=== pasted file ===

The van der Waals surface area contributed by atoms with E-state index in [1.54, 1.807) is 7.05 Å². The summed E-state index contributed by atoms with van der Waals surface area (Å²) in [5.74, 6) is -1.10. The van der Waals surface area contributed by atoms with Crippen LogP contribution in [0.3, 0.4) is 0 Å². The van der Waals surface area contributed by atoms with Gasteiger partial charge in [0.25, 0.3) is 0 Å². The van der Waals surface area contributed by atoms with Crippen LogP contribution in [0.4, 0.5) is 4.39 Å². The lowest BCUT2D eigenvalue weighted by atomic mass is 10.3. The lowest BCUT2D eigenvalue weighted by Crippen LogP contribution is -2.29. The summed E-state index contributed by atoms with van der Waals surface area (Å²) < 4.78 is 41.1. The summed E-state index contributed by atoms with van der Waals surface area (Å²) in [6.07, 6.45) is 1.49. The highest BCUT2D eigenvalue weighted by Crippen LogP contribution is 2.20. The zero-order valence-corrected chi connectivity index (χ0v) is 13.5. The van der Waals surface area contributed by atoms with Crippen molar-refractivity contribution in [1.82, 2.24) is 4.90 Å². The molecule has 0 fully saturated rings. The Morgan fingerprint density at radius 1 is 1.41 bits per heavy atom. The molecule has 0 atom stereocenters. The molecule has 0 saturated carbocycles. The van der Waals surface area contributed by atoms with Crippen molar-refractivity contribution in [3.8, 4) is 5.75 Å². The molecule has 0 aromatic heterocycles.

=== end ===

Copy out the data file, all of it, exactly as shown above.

The van der Waals surface area contributed by atoms with E-state index in [1.54, 1.807) is 7.05 Å². The summed E-state index contributed by atoms with van der Waals surface area (Å²) in [5.74, 6) is -1.10. The van der Waals surface area contributed by atoms with Crippen LogP contribution in [0.3, 0.4) is 0 Å². The van der Waals surface area contributed by atoms with Gasteiger partial charge in [0.25, 0.3) is 0 Å². The van der Waals surface area contributed by atoms with Crippen LogP contribution in [0.4, 0.5) is 4.39 Å². The lowest BCUT2D eigenvalue weighted by atomic mass is 10.3. The lowest BCUT2D eigenvalue weighted by Crippen LogP contribution is -2.29. The summed E-state index contributed by atoms with van der Waals surface area (Å²) < 4.78 is 41.1. The summed E-state index contributed by atoms with van der Waals surface area (Å²) in [6.07, 6.45) is 1.49. The highest BCUT2D eigenvalue weighted by Crippen LogP contribution is 2.20. The zero-order valence-corrected chi connectivity index (χ0v) is 13.5. The van der Waals surface area contributed by atoms with Crippen molar-refractivity contribution in [1.82, 2.24) is 4.90 Å². The molecule has 0 fully saturated rings. The Morgan fingerprint density at radius 1 is 1.41 bits per heavy atom. The molecule has 0 atom stereocenters. The molecule has 0 saturated carbocycles. The van der Waals surface area contributed by atoms with Crippen molar-refractivity contribution in [3.8, 4) is 5.75 Å². The molecule has 0 aromatic heterocycles.